Let’s say that the route definition looks like this.
The task at hand is to develop a new programming language which will understand the rules of the route definitions. Since this language deals with routes let’s call this language Poutes . Well Pout sounds better so let’s roll with that.
It all begins with scanner
rexical is a gem which generates scanner generator. Notice that rexical is not a scanner itself.
It will generate a scanner for the given rules. Let’s give it a try.
Create a folder called pout_language and in that folder create a file called pout_scanner.rex . Notice that the extension of the file is .rex .
Before we proceed any further, let’s compile to make sure it works.
While doing gem install do not do gem install rex . We are installing gem called rexical not rex .
Time to add rules
Now it’s time to add rules to our pout.rex file.
Let’s try to develop scanner which can detect difference between integers and strings .
Regenerate the scanner .
Now let’s put the scanner to test . Let’s create pout.rb .
You will get the error undefined method tokenize’ for # (NoMethodError)` .
To fix this error open pout_scanner.rex and add inner section like this .
Regenerate the scanner by executing rex pout_scanner.rex -o pout_scanner.rb . Now let’s try to run pout.rb file.
So this time we got some result.
Now let’s test for a string .
So the scanner is rightly identifying string vs integer. We are going to add a lot more testing so let’s create a test file so that we do not have to keep changing the pout.rb file.
Tests and Rake file
This is our pout_test.rb file.
And this is our Rakefile file .
Also let’s change the pout_scanner.rex file to return an array instead of puts statements . The array contains information about what type of element it is and the value .
With all this setup now all we need to do is write test and run rake .
Tests for integer
I added following test and it passed.
However following test failed .
Test is failing with following message
Notice that in the error message before 123 there is a space. So the scanner does not know how to handle space. Let’s fix that.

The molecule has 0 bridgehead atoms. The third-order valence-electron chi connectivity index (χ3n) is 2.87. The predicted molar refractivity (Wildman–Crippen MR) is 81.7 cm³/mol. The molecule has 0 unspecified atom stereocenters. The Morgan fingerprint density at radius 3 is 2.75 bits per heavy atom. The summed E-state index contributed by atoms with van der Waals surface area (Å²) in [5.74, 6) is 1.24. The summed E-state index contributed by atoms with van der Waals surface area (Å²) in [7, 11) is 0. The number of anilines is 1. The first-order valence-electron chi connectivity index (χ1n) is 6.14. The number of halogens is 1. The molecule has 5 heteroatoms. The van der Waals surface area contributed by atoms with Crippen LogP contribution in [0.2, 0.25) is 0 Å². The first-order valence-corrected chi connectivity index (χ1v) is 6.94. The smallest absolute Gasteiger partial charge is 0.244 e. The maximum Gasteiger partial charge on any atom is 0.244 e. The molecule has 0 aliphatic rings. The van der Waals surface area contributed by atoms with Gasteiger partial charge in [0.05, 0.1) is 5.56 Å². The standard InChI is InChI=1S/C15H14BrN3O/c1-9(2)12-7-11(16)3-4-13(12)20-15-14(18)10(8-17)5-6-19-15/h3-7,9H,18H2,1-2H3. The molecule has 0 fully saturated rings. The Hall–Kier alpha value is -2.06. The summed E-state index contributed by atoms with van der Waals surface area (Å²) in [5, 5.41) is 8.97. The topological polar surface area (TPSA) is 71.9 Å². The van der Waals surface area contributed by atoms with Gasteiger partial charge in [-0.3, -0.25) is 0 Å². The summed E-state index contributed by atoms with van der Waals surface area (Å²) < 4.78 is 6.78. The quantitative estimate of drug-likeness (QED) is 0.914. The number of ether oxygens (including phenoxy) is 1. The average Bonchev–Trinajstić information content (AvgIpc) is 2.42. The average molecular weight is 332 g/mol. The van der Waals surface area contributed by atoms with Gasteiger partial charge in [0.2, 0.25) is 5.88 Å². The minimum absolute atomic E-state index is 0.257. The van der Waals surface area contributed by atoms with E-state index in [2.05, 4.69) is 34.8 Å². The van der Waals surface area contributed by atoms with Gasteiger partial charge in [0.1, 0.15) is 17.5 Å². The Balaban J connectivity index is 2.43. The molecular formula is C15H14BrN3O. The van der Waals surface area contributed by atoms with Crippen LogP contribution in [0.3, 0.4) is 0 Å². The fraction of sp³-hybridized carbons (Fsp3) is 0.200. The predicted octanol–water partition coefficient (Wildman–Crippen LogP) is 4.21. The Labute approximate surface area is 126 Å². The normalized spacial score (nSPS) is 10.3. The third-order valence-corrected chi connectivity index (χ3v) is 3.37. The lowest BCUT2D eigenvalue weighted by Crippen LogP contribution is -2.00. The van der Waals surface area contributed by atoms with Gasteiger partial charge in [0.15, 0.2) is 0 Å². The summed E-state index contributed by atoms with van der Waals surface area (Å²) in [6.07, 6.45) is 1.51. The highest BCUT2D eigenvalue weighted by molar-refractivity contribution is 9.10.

Here is the updated rule. We do not want any action to be taken when a space is detected. Now test is passing .
Back to routing business
Now that we have some background on how scanning works let’s get back to business at hand. The task is to properly parse a routing statement like /page/:id(/:action)(.:format) .
Test for slash
The simplest route is one with / . Let’s write a test and then rule for it.
And here is the .rex file .
Test for /page
Here is the test for /page .
And here is the rule that was added .
Test for /:page
Here is test for /:page .
And here are the rules .
Test for /(:page)
Here is test for /(:page) .
And here is the new rule
We’ll stop here and will look at the final set of files
This is Rakefile .
This is pout_scanner.rex .
This is pout_test.rb .
How scanner works
Here we used rex to generate the scanner. Now take a look that the pout_scanner.rb . Here is that file . Please take a look at this file and study the code. It is only 91 lines of code.
If you look at the code it is clear that scanning is not that hard. You can hand roll it without using a tool like rex . And that’s exactly what Aaron Patternson did in Journey . He hand rolled the scanner .
In this blog we saw how to use rex to build the scanner to read our routing statements . In the next blog we’ll see how to parse the routing statement and how to find the matching routing statement for a given url .